After that ‘Skimmington Ride’ seems to go off in a different direction with a step down in pace and a slightly more considered feeling to it… that’s before the band move up a gear. Bloody hell there is so much going on here, but a word on Dan Chandler’s vocal which I thought sounded like a wonderfully off-beam mix of Cave, PiL-era Lydon and Mallinder all held together in a sort of nebulous whole. The track itself just builds and builds with each cycle, with Ollie Knowles keys driving the band forward to the next level again and again… There is a massive desire to break out… but you can never leave.

‘Valentine’s Day at the Gym’, which was released on that day this year, is a proper stomp through with noise guitars and the rhythm section of Chandler’s drums and Jason Stoll’s bass banging out the sort of foundation which virtually reaches the roof… this is a great example of the band being together but also in tension as you feel the different instruments swirling round without ever finding a way out. This is so concentrated as the number builds up without ever finding a release… what a workout.

The surprisingly named ‘Betting Shop’ begins with a massive bass line which just locks you in at the start. It’s a good job because you feel as if you are being pulled all over the place with this one… like trying to walk across a wind tunnel as the track waxes and wanes in its intensity… grabbing you again and again with its high points.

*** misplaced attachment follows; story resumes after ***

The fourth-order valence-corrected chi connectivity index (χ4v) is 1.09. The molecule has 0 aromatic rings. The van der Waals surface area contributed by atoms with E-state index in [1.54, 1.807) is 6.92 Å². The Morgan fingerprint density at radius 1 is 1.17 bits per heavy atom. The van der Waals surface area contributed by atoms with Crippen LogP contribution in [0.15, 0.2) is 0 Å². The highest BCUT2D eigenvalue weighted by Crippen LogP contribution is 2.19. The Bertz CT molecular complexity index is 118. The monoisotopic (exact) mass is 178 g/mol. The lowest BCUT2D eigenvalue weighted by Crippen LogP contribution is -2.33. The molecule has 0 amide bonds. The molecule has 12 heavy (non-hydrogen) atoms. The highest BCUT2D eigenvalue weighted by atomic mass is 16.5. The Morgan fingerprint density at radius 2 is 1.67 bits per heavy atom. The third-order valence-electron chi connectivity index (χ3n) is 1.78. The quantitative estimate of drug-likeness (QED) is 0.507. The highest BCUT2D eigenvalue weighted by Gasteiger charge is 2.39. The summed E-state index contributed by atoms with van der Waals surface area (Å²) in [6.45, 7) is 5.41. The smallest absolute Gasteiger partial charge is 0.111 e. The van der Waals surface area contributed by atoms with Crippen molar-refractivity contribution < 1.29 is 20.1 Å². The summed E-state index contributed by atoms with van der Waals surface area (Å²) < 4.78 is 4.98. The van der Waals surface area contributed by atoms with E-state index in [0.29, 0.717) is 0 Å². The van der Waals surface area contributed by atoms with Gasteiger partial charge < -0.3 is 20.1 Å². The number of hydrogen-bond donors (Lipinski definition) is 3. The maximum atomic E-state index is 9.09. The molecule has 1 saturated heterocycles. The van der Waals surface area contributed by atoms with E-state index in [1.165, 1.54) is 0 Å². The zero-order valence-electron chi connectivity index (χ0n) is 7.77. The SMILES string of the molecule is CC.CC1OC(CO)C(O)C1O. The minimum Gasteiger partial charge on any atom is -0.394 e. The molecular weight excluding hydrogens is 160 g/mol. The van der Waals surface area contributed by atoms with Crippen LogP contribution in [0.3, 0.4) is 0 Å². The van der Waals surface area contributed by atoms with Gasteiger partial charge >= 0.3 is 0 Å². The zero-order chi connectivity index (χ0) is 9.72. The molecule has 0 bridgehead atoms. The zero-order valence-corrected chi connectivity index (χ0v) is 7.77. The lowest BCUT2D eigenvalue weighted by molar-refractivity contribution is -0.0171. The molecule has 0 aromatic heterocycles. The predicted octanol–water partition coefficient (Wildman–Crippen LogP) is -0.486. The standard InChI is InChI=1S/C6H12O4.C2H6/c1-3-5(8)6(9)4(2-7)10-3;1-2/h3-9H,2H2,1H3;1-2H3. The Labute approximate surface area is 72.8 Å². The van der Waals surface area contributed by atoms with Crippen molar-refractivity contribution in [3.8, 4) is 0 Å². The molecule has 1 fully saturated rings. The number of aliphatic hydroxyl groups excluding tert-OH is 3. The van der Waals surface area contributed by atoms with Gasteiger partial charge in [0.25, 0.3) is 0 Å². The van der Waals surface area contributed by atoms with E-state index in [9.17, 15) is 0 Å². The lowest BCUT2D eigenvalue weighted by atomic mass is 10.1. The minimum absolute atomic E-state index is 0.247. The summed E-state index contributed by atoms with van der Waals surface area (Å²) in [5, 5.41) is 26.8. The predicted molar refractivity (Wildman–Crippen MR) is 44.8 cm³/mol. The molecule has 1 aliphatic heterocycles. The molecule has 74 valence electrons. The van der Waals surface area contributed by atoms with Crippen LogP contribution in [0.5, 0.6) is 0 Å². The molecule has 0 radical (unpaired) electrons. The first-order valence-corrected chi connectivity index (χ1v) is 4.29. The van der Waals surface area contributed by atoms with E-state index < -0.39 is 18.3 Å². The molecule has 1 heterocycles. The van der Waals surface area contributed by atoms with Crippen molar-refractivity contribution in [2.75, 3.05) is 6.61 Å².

‘Need Battery’ initially feels like you’ve reached escape velocity and are finally getting out when a sudden drop pulls you back into what sounds to me like some sort of postmodern dub… here dystopian fragments of sound gradually cohere together in something that you can hold onto. Probably the most challenging track on the album, this really tests the mind’s ability to make sense of it… however once you find the groove it is absolutely glorious and you don’t want to let go.

Which brings me to the final number, ‘Garden of Eden/ 2000AD’. This is one big bad motherfucker of a track. The motorik riff on this is nothing short of filthy… forget ‘Autobahn’, this is the Chernobyl ring road… and as it moves on it brings you closer in a spiral of despair… deeper and deeper into itself until it gradually begins to lead you out again towards the intersection as the sax and keys gradually come in… from then on you know it’s going to happen the road dissolves and you’re in some fucked up purgatorial club where the inhabitants are engaged in some sort of ritual movement that is half voluntary and half not… again tension… stasis… liminality… then it’s just a matter of when?


…bang on seven minutes after the band has bridged it slams back into gear in one of the best musical moments for me this year so far… what an absolute fucking ride… both this track and the album as a whole… two minutes before the end and all that tension just gets released and BAM!

This, then, is some album… it’s a real ride that takes you all over the place. You always feel as if you are contained within its sphere… a bubble of otherness inside your lockdown experience… intensified through the necessity of headphones while everyone is at home. This is escapism… but it’s also an intensification of reality… a dark nether world that weirdly feels like home.

‘Type II’ is available now from Rocket Recordings here.